Meg Whitman Defends Quibi's $1.4 Billion Investment as 'A Big Bet'

With the highly-anticipated launch of the byte sized mobile streaming service Quibi a little more than two months away, CEO Meg Whitman defended the company's massive $1.4 billion fundraising total in front of a roomful of investors and company founders in Pasadena.

"There's no question it's a big bet," she said. "We had to raise enough money to create at launch a completely immersive experience."


Whitman pointed out that Quibi is the first streamer to start without a library, so everything has to be made from scratch. The service will launch April 6th with 50 shows. There are a total of 175 shows planned. "We're actually creating content uniquely shot for the phone, not crammed onto it," she said.

Quibi is offering generous terms to creators, which is why it has been able to attract A-listers like Steven Spielberg and Reese Witherspoon.

"We made it super financially attractive to them," said Whitman. She said Quibi is paying up to $6 million dollars an hour for shows that will be divvied up into episodes that are a few minutes long. In an unusual arrangement, Quibi pays production costs and creators get 20 percent of profits. Most crucially, creators own their own intellectual property after six years.

The Upfront Summit is expected to attract more than 1,200 attendees flocking to the Rose Bowl Jan. 29-30. The invite-only event brings together a diverse mix of entrepreneurs networking with venture players armed with billions of dollars in capital, and headlined by presentations from business leaders including Steve Ballmer, Quibi's Whitman, and Union Square Ventures' Fred Wilson.

Links to the conference agenda and the livestream can be found here.

Upfront Ventures holds a non-controlling, minority interest in dot.LA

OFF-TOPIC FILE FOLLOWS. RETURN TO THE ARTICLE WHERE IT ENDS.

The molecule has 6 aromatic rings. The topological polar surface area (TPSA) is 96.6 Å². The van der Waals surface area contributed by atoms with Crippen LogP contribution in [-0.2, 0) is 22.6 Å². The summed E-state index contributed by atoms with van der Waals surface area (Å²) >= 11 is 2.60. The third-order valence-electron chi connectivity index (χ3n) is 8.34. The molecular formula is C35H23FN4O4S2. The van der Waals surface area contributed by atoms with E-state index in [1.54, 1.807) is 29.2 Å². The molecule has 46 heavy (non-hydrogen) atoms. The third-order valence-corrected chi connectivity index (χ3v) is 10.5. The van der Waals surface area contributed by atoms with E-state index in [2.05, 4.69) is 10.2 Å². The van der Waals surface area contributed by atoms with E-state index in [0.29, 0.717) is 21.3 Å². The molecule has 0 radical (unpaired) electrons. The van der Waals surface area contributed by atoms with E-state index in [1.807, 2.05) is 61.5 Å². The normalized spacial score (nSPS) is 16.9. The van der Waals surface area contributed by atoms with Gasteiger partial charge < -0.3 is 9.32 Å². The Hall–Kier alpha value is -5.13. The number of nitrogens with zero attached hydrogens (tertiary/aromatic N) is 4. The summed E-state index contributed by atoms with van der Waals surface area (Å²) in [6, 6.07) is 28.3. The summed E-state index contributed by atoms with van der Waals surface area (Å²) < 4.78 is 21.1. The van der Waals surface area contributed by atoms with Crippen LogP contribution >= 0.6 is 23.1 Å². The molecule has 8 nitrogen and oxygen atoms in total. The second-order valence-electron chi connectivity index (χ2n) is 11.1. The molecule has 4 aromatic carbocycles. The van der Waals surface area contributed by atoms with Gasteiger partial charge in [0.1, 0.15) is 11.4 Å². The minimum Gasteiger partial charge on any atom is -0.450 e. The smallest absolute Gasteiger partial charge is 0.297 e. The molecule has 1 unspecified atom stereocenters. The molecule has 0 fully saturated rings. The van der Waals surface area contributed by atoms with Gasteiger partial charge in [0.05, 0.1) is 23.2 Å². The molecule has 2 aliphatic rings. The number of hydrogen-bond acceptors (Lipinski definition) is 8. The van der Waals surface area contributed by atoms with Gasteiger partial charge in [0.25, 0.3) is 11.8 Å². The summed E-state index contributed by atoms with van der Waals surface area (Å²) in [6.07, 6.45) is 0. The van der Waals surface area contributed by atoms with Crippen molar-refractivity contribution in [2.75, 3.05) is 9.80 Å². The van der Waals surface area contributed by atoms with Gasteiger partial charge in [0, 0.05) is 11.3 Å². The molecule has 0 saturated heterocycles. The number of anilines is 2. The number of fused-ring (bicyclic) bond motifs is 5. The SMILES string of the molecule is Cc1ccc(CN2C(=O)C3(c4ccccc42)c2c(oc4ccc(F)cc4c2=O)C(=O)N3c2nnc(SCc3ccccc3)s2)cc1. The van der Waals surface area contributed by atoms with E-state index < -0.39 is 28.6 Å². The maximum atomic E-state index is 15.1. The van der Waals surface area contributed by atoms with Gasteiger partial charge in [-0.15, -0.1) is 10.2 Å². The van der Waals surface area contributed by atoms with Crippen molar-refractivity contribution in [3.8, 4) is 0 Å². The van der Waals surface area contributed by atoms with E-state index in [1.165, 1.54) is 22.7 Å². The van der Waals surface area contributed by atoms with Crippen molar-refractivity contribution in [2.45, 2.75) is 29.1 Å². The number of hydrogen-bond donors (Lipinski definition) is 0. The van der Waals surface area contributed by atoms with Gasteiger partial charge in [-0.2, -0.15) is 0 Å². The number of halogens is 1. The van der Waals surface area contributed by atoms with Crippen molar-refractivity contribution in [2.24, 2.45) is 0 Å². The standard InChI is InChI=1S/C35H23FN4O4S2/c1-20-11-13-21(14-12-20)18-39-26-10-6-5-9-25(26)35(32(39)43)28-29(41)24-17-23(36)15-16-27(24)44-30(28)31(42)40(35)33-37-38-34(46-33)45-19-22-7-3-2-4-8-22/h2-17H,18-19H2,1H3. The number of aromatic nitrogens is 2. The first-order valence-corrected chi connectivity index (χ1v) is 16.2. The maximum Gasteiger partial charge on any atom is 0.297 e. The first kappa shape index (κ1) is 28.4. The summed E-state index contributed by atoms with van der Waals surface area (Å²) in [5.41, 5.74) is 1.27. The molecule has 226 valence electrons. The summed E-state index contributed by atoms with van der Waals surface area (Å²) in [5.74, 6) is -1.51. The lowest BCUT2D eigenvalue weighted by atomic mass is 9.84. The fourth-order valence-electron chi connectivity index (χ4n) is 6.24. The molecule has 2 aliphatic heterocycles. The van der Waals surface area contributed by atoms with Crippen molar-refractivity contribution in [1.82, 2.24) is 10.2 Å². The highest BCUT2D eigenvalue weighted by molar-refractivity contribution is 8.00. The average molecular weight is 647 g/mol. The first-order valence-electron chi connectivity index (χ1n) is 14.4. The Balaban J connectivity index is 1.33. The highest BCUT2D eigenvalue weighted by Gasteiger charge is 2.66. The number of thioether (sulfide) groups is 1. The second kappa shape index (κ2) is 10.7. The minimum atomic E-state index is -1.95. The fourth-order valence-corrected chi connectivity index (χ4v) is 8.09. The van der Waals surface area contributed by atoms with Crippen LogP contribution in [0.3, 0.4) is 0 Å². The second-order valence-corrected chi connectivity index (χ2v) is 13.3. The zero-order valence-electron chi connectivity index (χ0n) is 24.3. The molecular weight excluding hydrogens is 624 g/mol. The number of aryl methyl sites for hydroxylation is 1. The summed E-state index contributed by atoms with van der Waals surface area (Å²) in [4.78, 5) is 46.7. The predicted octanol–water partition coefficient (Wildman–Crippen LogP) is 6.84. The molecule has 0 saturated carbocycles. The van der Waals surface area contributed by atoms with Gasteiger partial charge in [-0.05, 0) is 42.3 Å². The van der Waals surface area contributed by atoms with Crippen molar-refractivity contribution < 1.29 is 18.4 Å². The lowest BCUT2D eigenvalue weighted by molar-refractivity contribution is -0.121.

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Join us on Tuesday 4/7 at 11 am for an interfaith virtual roundtable: "Religion's New Faith in Tech." How does one keep the faith when pandemic closes the doors of churches, mosques, and synagogues around the world?

As the coronavirus crisis begins to intersect with high holidays such as Passover, Ramadan, and Easter, religious leaders are turning to digital communications methods to maintain their communities.

The event is free. Speakers include the influential Rabbi David Wolpe, Jihad Turk, founding President of Bayan Claremont Islamic Graduate School and Tami Abdollah dot.LA's Senior Technology Reporter. @RabbiWolpe @jihad_turk @latams @dotLA

Register here - space is limited!

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NASA is restoring a squiggly graphic representation of its acronym, known as "the Worm," to a place of prominence, 28 years after it was consigned to the dustbin of space history.

NASA Administrator Jim Bridenstine declared that "the worm is back" today in a tweet — and revealed that it's been painted on the SpaceX Falcon 9 rocket that's due to launch NASA astronauts to the International Space Station as soon as next month. That demonstration mission will mark the first time U.S. astronauts have been launched to orbit from U.S. soil since the retirement of the space shuttle fleet in 2011.

The worm was born in 1975 as an alternative to NASA's original "meatball" logo, which put the acronym inside a blue sphere with a spacecraft zooming around it. Not everyone was a fan: In 1992, the worm fell out of favor and was expunged from use, except on T-shirts and souvenir items. Now the worm has turned.NASA said officials are still assessing exactly how and where the worm will be used, and that the meatball will keep its status as the space agency's primary symbol. Today's turnabout surprised space fans: Some even suspected it was a late April Fool's prank. For the full rundown on the worm, check out Keith Cowing's post at NASA Watch.

This story originally appeared on GeekWire. Love space and science? Sign up for GeekWire's Space & Science email newsletter.

Baffled by the restrictions and sensing a race against the clock until they run out of cash or the program does, small businesses are scrambling to apply for government-backed loans to keep their companies afloat.

The requirements are especially confusing for venture-backed companies, many of which could be excluded from help under the original working of the $2 trillion stimulus package signed into law last week in response to the Covid-19 pandemic.

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